The operation of the sense amplifier 3-1' of FIG. 5 is explained next with reference to FIG. 7. That is, when at least one of the address signals X1 to Xm and Y1 to Yn is changed at time t1 or t4, the potential equalizer 3136 is turned ON at time t2 or t5, so that the voltage at the node N1 is equal to that at the node N2. Then, at time t3 or t6, the voltage at the node N1 is changed in response to the output voltage VB of the bias circuit 311, and accordingly, the voltage at the node N2 is changed inversely in response to the voltage at the node N1.

Thus, in the second embodiment, the inverting operation of the differential amplifier 313" can be surely carried out due to the presense of the potential equalizer 3136.

The sense amplifier 3-1' of FIG. 3 can be modified to a sense amplifier as illustrated in FIG. 8. In FIG. 8, the N-channel transistors 3133 and 3134 form a current mirror circuit. In this case, the output voltage VB of the bias circuit 311 is supplied to the gate of the P-channel transistor 3131, and the gate of the P-channel transistor 3132 is connected to the node N1 to realize a positive feedback loop. The operation of the sense amplifier of FIG. 8 is similar to that of FIG. 3.

Similarly, the sense amplifier 3-1" of FIG. 5 can be modified to a sense amplifier as illustrated in FIG. 9. In FIG. 9 the N-channel transistors 3133 and 3134 form a current mirror circuit. In this case, the output voltage VB of the bias circuit 311 is supplied to the gate of the P-channel transistor 3131, and the gate of the P-channel transistor 3132 is connected to the node N1 to realize a positive feedback loop. The operation of the sense amplifier of FIG. 9 is similar to that of FIG. 5.

In FIG. 2, the memory cell array 1-1 can be constructed by mask ROM cells. For example, as illustrated in FIG. 10A, data "0" or "1" of a memory cell corresponds to the presense or absense of an enhancement type transistor. Also, as illustrated in FIG. 10B, data "0" or "1" corresponds to the low or high threshold voltage of a transistor. Further, as illustrated in FIG. 10C, data "0" or "1" corresponds to the depletion type or enhancement type of a transistor. Further, as illustrated in FIG. 10D, data "0" or "1" corresponds to the presense or absense of a contact window (throughhole) which connects a transistor to one bit line.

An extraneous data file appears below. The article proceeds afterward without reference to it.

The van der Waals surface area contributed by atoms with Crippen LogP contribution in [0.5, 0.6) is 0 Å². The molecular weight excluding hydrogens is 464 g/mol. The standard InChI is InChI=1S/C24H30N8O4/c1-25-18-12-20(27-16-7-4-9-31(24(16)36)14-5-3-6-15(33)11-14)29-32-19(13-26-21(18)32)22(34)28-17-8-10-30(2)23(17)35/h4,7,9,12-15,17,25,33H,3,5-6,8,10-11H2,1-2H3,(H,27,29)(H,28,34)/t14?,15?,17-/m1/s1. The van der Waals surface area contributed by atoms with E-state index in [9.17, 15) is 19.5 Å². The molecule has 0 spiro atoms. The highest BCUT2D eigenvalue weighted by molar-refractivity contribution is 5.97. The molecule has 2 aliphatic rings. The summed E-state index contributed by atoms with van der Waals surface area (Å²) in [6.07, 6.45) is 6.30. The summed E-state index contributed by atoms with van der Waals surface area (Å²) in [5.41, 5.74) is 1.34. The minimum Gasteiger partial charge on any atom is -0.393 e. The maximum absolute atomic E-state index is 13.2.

As explained hereinbefore, according to the present invention, since no reference voltage generating circuit is provided in a sense amplifier, the integration can be enhanced and the power dissipation can be reduced.

Patent Citations
Cited PatentFiling datePublication dateApplicantTitle
US5126974 *Jan 16, 1990Jun 30, 1992Hitachi, Ltd.Sense amplifier for a memory device
US5479374 *Jul 25, 1994Dec 26, 1995Kabushiki Kaisha ToshibaSemiconductor memory device employing sense amplifier control circuit and word line control circuit
US5528544 *Dec 7, 1994Jun 18, 1996Nec CorporationSemiconductor memory device having high speed sense amplifier
JPH04368173A * Title not available
JPS6381687A * Title not available
Non-Patent Citations
Reference
1S. Tanaka et al., "A Programmable 256K CMOS EPROM with On-Chip Test Circuits", IEEE International Solid-State Circuits Conference, Feb. 23, 1984, pp. 148-149.
2 *S. Tanaka et al., A Programmable 256K CMOS EPROM with On Chip Test Circuits , IEEE International Solid State Circuits Conference, Feb. 23, 1984, pp. 148 149.
Referenced by
Citing PatentFiling datePublication dateApplicantTitle
US6166978 *Mar 2, 1998Dec 26, 2000Nippon Steel CorporationSemiconductor differential amplifier having a gain controlled by a memory transistor
CN1754228BJan 7, 2004May 5, 2010爱克舍股份有限公司Differential dual floating gate circuit and method for programming
WO2004064115A2 *Jan 7, 2004Jul 29, 2004Owen WilliamDifferential dual floating gate circuit and method for programming
Classifications
U.S. Classification365/185.21, 365/233.5
International ClassificationG11C17/00, G11C11/419, G11C7/06, G11C16/06, G11C16/26
Cooperative ClassificationG11C7/067, G11C16/26
European ClassificationG11C16/26, G11C7/06S
Legal Events
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May 19, 2009FPExpired due to failure to pay maintenance fee
Effective date: 20090401
Apr 1, 2009LAPSLapse for failure to pay maintenance fees
Oct 6, 2008REMIMaintenance fee reminder mailed
Sep 8, 2004FPAYFee payment
Year of fee payment: 8
Feb 25, 2003ASAssignment
Owner name: NEC ELECTRONICS CORPORATION, JAPAN
Free format text: ASSIGNMENT OF ASSIGNORS INTEREST;ASSIGNOR:NEC CORPORATION;REEL/FRAME:013798/0626
Effective date: 20021101
Sep 21, 2000FPAYFee payment
Year of fee payment: 4
Jan 18, 1996ASAssignment
Owner name: NEC CORPORATION, JAPAN
Free format text: ASSIGNMENT OF ASSIGNORS INTEREST;ASSIGNOR:KOHNO, TAKAKI;REEL/FRAME:007873/0857
Effective date: 19960105